While numerous "teenage slasher flicks" have come and gone over the past twenty-five years, few films have fundamentally impacted the genre like the "Scream" Trilogy, and especially "Scream." A "deconstructionist" or "post-modern" horror film, "Scream" serves as both a fine example of the best the genre has to offer, and an examination of the trends and themes, the so-called "Rules" of such films present throughout the genre. This film is well-written, well-acted, cerebral and scary. These qualities are relatively rare among slasher films, and to find all of them present is absolutely unique.
Film school scholars have poured over the themes and patterns present in teenage slasher films. Possibly an outgrowth of the original Grimm's Fairy Tales, there appear to be many constants in the characteristics of the film's monster, victims, and heroes and heroines. While these "rules" have long been silently abided by slasher films, "Scream" is the first film to examine these "rules" head on, as it does in one of the more memorable monologues in the film. Often a tremendous barrier between characters onscreen in a horror film and those watching the film is a barrier of rationality and logic. As pointed out by the characters in "Scream," horror film victims seem to have a knack for acting in a less rational manner, often putting themselves further into peril rather than acting rationally to escape impending doom. The shattering of this barrier in the film through the discussion of this barrier acts to bring the audience closer to the characters and makes the suspense and horror more intense.
While Director Wes Craven previously flirted with the post-modern horror film with "Wes Craven's New Nightmare," he is at the top of his game with "Scream." Acknowledging the patterns of the horror genre, Craven darts around with the use of various mechanisms and cinematic tools to keep the audience off-guard and on the edge of their seats throughout much of the film.
"Scream" tells the story of Sydney Prescott, a high school girl who, approximately a year after her mother was brutally murdered, finds that her friends are becoming victims to a ghost-mask wearing killer, and that soon, she too is receiving threatening phone calls from this mysterious individual. As discussed in the director's commentary, Craven delights in the presence of many "red herrings" throughout the film, as the audience is left throughout almost the entire film to guess who the mysterious killer might be. While surely a number of viewers will state, "I knew it all along," Craven does a good job at keeping the killer's identity a secret.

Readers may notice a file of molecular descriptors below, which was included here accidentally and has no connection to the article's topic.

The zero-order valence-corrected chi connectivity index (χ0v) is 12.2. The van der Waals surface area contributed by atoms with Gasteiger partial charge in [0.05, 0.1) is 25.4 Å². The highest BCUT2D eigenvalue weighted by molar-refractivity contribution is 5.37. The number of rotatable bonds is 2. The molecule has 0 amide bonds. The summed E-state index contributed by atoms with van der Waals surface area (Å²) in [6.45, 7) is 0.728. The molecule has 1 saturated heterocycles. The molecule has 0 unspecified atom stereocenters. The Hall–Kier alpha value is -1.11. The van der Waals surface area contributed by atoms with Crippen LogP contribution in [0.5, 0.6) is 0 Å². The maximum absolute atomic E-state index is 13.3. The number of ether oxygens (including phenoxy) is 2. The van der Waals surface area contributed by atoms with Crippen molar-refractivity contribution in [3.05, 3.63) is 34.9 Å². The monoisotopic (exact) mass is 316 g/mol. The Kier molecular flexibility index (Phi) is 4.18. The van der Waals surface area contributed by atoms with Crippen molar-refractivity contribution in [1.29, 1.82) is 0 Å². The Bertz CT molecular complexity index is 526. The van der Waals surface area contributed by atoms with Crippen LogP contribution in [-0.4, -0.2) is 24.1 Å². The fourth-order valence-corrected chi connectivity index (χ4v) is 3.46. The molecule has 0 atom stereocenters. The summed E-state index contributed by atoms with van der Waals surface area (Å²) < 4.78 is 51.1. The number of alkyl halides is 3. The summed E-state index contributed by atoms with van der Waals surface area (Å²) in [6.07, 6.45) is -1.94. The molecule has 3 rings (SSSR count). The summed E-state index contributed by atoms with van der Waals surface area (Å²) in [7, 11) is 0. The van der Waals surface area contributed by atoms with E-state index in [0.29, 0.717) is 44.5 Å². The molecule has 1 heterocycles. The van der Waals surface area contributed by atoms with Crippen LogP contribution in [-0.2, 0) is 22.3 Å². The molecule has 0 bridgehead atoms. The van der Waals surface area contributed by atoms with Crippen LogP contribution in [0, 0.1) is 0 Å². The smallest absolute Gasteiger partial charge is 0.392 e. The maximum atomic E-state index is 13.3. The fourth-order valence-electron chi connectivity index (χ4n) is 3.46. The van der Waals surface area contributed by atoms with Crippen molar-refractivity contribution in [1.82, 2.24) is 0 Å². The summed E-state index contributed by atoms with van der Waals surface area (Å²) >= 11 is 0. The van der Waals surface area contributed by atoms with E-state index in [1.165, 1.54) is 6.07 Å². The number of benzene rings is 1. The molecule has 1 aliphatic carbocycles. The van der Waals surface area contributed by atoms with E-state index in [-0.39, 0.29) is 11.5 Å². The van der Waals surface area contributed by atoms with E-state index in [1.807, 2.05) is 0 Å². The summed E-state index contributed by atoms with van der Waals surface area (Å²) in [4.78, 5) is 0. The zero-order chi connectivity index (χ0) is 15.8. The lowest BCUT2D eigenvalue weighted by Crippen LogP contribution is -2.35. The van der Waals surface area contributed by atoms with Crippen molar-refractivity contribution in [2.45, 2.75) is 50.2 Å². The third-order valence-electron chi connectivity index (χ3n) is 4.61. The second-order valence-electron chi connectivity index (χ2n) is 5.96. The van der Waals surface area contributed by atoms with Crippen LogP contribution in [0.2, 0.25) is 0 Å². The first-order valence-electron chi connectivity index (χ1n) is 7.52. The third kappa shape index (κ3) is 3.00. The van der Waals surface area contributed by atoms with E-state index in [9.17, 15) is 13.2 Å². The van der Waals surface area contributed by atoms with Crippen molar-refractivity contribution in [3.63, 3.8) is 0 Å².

A mix of established actors and relative newcomers, the cast of this film does a fine job. From a very early point in the film, it becomes clear that star-power does not necessarily mean that any particular character will make it out of the film alive. The characters in the film are richly and complexly drawn, and are certainly strong enough to support three separate films.
This is a film which is a must-have for any fan of the horror genre. Even those who traditionally avoid the horror genre because they are turned off by many of its conventions will appreciate this fine film. While it is extremely bloody, violent and scary, it is a film that shouldn't be missed.
"Scream" is presented in Widescreen with an aspect ratio of 2.35:1. The film is a non-anamorphic transfer, which will cause some dissatisfaction amongst widescreen owners, but for all others, the film still looks extremely good. While there are a few instances in which there appears to be a light blue shimmer on the bottom half of the screen, these are quite likely images recorded by the cameras in filming, and are not a flaw in the transfer. The picture looks good throughout the film, colors seem to come through quite true throughout the film, and there is very little, if any, pixelation in the film.